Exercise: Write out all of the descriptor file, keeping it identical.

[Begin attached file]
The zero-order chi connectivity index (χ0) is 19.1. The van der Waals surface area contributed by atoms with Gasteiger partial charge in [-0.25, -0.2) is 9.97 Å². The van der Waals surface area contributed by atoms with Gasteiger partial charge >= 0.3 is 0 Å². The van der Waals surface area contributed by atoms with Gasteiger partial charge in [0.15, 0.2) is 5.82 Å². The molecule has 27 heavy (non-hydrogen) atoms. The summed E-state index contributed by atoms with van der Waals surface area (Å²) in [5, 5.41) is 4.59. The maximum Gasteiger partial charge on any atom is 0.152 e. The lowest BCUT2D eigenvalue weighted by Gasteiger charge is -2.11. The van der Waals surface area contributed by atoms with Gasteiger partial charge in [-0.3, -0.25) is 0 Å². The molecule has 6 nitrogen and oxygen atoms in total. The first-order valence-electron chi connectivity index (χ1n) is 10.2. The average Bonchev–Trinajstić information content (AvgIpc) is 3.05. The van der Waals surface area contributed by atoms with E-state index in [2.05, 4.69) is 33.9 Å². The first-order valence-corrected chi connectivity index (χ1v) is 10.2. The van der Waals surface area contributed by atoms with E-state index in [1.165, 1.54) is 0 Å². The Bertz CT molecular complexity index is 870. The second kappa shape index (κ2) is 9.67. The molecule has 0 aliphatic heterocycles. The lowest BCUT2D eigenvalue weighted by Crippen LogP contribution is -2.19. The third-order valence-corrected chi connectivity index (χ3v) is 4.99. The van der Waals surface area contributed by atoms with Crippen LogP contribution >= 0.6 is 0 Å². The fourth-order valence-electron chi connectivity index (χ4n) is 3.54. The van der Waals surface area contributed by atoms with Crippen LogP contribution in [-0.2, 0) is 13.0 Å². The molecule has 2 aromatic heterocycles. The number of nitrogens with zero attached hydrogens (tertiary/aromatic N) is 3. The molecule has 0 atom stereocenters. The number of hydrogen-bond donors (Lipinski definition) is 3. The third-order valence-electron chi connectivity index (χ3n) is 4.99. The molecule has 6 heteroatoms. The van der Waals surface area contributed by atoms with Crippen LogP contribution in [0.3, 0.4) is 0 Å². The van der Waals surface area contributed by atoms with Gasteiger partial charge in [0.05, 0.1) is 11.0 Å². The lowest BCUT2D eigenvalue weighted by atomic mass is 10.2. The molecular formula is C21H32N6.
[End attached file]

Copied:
The zero-order chi connectivity index (χ0) is 19.1. The van der Waals surface area contributed by atoms with Gasteiger partial charge in [-0.25, -0.2) is 9.97 Å². The van der Waals surface area contributed by atoms with Gasteiger partial charge >= 0.3 is 0 Å². The van der Waals surface area contributed by atoms with Gasteiger partial charge in [0.15, 0.2) is 5.82 Å². The molecule has 27 heavy (non-hydrogen) atoms. The summed E-state index contributed by atoms with van der Waals surface area (Å²) in [5, 5.41) is 4.59. The maximum Gasteiger partial charge on any atom is 0.152 e. The lowest BCUT2D eigenvalue weighted by Gasteiger charge is -2.11. The van der Waals surface area contributed by atoms with Gasteiger partial charge in [-0.3, -0.25) is 0 Å². The molecule has 6 nitrogen and oxygen atoms in total. The first-order valence-electron chi connectivity index (χ1n) is 10.2. The average Bonchev–Trinajstić information content (AvgIpc) is 3.05. The van der Waals surface area contributed by atoms with E-state index in [2.05, 4.69) is 33.9 Å². The first-order valence-corrected chi connectivity index (χ1v) is 10.2. The van der Waals surface area contributed by atoms with E-state index in [1.165, 1.54) is 0 Å². The Bertz CT molecular complexity index is 870. The second kappa shape index (κ2) is 9.67. The molecule has 0 aliphatic heterocycles. The lowest BCUT2D eigenvalue weighted by Crippen LogP contribution is -2.19. The third-order valence-corrected chi connectivity index (χ3v) is 4.99. The van der Waals surface area contributed by atoms with Crippen LogP contribution >= 0.6 is 0 Å². The fourth-order valence-electron chi connectivity index (χ4n) is 3.54. The van der Waals surface area contributed by atoms with Crippen LogP contribution in [-0.2, 0) is 13.0 Å². The molecule has 2 aromatic heterocycles. The number of nitrogens with zero attached hydrogens (tertiary/aromatic N) is 3. The molecule has 0 atom stereocenters. The number of hydrogen-bond donors (Lipinski definition) is 3. The third-order valence-electron chi connectivity index (χ3n) is 4.99. The molecule has 6 heteroatoms. The van der Waals surface area contributed by atoms with Crippen LogP contribution in [0.3, 0.4) is 0 Å². The van der Waals surface area contributed by atoms with Gasteiger partial charge in [0.05, 0.1) is 11.0 Å². The lowest BCUT2D eigenvalue weighted by atomic mass is 10.2. The molecular formula is C21H32N6.